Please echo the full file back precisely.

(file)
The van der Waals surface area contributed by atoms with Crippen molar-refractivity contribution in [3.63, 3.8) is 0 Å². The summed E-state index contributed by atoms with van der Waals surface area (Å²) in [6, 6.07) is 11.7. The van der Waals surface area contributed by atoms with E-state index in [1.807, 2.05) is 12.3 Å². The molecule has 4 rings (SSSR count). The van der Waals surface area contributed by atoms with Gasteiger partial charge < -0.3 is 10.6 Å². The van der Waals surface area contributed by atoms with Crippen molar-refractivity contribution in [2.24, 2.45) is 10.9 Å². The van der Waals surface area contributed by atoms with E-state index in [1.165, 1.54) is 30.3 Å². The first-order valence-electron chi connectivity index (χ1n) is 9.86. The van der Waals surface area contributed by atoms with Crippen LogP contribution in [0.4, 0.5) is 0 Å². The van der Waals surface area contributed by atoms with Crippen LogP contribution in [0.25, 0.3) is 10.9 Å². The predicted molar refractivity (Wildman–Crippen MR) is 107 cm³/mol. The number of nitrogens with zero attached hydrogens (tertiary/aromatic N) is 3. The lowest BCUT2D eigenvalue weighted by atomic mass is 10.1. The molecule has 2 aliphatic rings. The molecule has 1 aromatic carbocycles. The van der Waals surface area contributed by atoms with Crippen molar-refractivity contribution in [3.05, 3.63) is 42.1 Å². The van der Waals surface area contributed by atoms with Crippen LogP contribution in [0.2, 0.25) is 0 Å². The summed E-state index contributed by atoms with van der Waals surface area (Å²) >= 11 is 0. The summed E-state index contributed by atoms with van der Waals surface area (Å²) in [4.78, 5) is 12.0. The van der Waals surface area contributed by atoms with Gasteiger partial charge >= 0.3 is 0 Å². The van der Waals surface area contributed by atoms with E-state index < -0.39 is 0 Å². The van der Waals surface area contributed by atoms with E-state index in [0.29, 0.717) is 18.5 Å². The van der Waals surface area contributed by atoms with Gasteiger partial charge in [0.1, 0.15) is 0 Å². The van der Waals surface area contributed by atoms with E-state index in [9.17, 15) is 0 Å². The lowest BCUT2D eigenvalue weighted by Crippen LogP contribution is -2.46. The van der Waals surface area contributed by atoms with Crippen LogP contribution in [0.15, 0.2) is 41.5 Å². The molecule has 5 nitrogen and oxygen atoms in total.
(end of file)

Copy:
The van der Waals surface area contributed by atoms with Crippen molar-refractivity contribution in [3.63, 3.8) is 0 Å². The summed E-state index contributed by atoms with van der Waals surface area (Å²) in [6, 6.07) is 11.7. The van der Waals surface area contributed by atoms with E-state index in [1.807, 2.05) is 12.3 Å². The molecule has 4 rings (SSSR count). The van der Waals surface area contributed by atoms with Gasteiger partial charge < -0.3 is 10.6 Å². The van der Waals surface area contributed by atoms with Crippen molar-refractivity contribution in [2.24, 2.45) is 10.9 Å². The van der Waals surface area contributed by atoms with E-state index in [1.165, 1.54) is 30.3 Å². The first-order valence-electron chi connectivity index (χ1n) is 9.86. The van der Waals surface area contributed by atoms with Crippen LogP contribution in [0.4, 0.5) is 0 Å². The van der Waals surface area contributed by atoms with Crippen LogP contribution in [0.25, 0.3) is 10.9 Å². The predicted molar refractivity (Wildman–Crippen MR) is 107 cm³/mol. The number of nitrogens with zero attached hydrogens (tertiary/aromatic N) is 3. The lowest BCUT2D eigenvalue weighted by atomic mass is 10.1. The molecule has 2 aliphatic rings. The molecule has 1 aromatic carbocycles. The van der Waals surface area contributed by atoms with Crippen molar-refractivity contribution in [3.05, 3.63) is 42.1 Å². The van der Waals surface area contributed by atoms with Crippen LogP contribution in [0.2, 0.25) is 0 Å². The summed E-state index contributed by atoms with van der Waals surface area (Å²) >= 11 is 0. The summed E-state index contributed by atoms with van der Waals surface area (Å²) in [4.78, 5) is 12.0. The van der Waals surface area contributed by atoms with Gasteiger partial charge >= 0.3 is 0 Å². The van der Waals surface area contributed by atoms with E-state index < -0.39 is 0 Å². The van der Waals surface area contributed by atoms with E-state index in [0.29, 0.717) is 18.5 Å². The van der Waals surface area contributed by atoms with Gasteiger partial charge in [0.1, 0.15) is 0 Å². The van der Waals surface area contributed by atoms with E-state index in [9.17, 15) is 0 Å². The lowest BCUT2D eigenvalue weighted by Crippen LogP contribution is -2.46. The van der Waals surface area contributed by atoms with Crippen LogP contribution in [0.15, 0.2) is 41.5 Å². The molecule has 5 nitrogen and oxygen atoms in total.